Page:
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remain unless the security challenge is addressed. the danger of terrorist activities which was initial course of course of events leading to the humanitarian crisis in rakhine remains real and present today and this is security challenges address the risk of intercommunal violence will remain it is a threat that could have grave consequences not just for myanmar but also for other countries in our region and beyond france louis has more from kuala lumpur. it's not a surprise to hear myanmar leader aung san suu kyi talk about the threat of terrorism in rakhine state this was the reason the myanmar military gave when it launched its crackdown in northern rakhine state against the ranger a year ago it said its operation was in response to attacks on security posts carried out by a little known armed group that calls itself the arca salvation army now the
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military's actions have been condemned by the international community as disproportionate a u.n. official has described the violence taking place against the rangers as a textbook example of ethnic cleansing and the myanmar government has been criticized for not doing enough to help the will hinder for not speaking out for the region for not adequately investigating the reports of atrocities committed against the injured and lately for not creating a safe enough environment for refugees who fled to bangladesh to return to me on now the government lays the blame for the violence on this little known group are a group of armed fighters who intend say they're fighting for the rights of the minority in myanmar now academics say the root of the problem really is discrimination against this minority and the problem can be solved by creating more opportunities for the for integrating them into the community and for stopping the
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widespread discrimination and persecution against the rangers but that is something we've not seen the myanmar government yet address muslims around the world are celebrating the holiday but the syrian refugees in turkey only a small number will be able to go home for the festivities so the idea to get reports from istanbul. the prez marking the start of each. as it's known in turkey a time for devotion giving thanks and for sharing among communities. and stumbles fati district it's a bittersweet experience home to one of the largest syrian refugee populations in the city so much so that it's known as a damascus bazaar dotted with shops and cafes that are remind us of a country they want knew before war forced them to leave. mud martini has added to that mix he owns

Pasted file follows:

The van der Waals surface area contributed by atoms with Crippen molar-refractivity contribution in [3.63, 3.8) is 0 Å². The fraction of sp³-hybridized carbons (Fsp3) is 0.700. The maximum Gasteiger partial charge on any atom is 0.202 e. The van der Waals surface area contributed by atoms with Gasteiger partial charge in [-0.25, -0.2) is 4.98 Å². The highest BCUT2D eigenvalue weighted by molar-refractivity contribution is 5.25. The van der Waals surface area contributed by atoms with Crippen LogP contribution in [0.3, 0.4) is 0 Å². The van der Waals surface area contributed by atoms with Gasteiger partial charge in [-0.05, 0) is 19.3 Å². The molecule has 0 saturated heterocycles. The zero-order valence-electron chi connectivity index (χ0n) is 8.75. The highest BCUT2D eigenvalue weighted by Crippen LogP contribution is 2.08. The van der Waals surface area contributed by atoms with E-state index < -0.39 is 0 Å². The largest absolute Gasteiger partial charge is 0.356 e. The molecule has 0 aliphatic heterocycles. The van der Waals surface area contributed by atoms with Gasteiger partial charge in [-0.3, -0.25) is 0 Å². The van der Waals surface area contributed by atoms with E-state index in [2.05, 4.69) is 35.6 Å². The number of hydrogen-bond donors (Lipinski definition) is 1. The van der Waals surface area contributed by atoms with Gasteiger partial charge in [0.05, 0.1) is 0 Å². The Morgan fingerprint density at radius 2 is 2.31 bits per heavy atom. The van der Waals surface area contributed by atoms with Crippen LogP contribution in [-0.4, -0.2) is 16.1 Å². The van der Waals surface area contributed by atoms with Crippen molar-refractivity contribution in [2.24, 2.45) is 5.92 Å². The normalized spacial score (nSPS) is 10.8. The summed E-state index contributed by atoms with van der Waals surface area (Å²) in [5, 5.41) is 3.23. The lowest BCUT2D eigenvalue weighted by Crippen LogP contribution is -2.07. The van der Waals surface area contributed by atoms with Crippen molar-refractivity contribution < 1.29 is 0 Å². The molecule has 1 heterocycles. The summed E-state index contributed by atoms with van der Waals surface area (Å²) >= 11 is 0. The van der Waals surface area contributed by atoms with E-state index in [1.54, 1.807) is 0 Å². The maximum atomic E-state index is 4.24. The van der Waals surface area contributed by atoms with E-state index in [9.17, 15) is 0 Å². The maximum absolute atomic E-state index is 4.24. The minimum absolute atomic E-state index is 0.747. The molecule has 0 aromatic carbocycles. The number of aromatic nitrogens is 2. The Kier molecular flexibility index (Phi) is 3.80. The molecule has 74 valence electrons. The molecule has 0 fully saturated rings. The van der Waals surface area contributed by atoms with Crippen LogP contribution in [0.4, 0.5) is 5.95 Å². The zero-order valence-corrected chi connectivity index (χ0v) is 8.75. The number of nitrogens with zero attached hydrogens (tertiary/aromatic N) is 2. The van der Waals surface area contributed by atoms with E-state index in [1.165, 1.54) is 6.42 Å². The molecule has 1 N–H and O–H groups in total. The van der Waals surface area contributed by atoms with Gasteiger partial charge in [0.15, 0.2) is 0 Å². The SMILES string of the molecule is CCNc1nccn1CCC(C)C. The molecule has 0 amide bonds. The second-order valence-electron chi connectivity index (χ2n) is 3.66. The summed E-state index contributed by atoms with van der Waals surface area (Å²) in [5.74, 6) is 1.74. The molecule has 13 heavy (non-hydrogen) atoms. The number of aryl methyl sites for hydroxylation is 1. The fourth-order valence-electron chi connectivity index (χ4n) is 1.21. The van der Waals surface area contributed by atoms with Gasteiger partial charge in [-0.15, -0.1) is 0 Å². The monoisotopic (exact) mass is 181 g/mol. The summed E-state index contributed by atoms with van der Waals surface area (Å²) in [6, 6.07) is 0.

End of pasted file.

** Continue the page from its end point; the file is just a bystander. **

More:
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a shop in the heart of the community selling traditional syrian sweets and this week it's an especially busy time as many customers yun the flavors of home. the idea of the this to bring people together but like a lot of syrians we are alone many of our families are still back home or scattered all over the place we have a generation of children who have no idea about the joyful celebrations we had back in syria during so we're making sure we pass on our traditions on to them and so the syrian community does what it can to keep its traditions alive there are an estimated twenty thousand who have decided to return home for the holidays but of course there are many here who simply cannot do that. turkey has taken in some three point five million syrian refugees more than any other country maj to has been here for more than two and a hof years with his family they may be one and
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a half thousand kilometers from damascus but they don't want to be identified as their relatives still there he makes a living working in a textile shop to support his son and his two nieces their father died in the notorious said ny a prison four years ago for them each is less about the celebration more a reminder of their loss they had to sell their home to pay for the journey here. there is no we loved ones are far away my wife and i have the same situation both our brothers have disappeared for as we remember them we have no idea where they could be so for a painful time not a happy celebration. he says while bashar assad remains in power in syria he cannot return even to see his relatives it's too dangerous for this couple it's the children that give them the reason to carry on. the decoration you see we put it up
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for the children because they wanted it it's our way of giving them something special for aid a tradition he hopes in time will become less painful. al-jazeera stumble. iran has unveiled a new fighter jet as tensions with the u.s. continue to increase president hassan rouhani got a firsthand look at the cockpit of the aircraft which will be produced locally romney says iran will keep boosting its military he said that's what stopping the u.s. from attacking the u.s. has placed new sanctions on tehran and president trump says those sanctions are the only way to keep iran from developing its nuclear program. businesses in venezuela have closed as part of a twenty four hour strike it's been organized by the three main opposition parties over the growing economic crisis venezuelans have been fleeing their country to seek a better life elsewhere some of them have moved to neighboring brazil but histories of both reports have not been welcomed by everyone there. brazilian troops now at
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the main point to fend treaty between brazil and venezuela. bases what the border town of pak i my looks like after the anti migrant violence over the weekend. the money. has been waiting for her three children four hours the venezuelan has been living with her husband in brazil with what is going on at home she's decided to send for her family. i have three children and we cannot risk it any more we have to bring our children here because in venezuela they cannot survive and we don't know what would happen in the future. in this northern brazilian state say the scale of the influx of men women and children from venezuela is now on the scale of an emergency the state government wanted to close the border temporarily but their federal counterparts said doing that would be illegal around eight hundred twenty three way and come to this place every day escaping the crisis here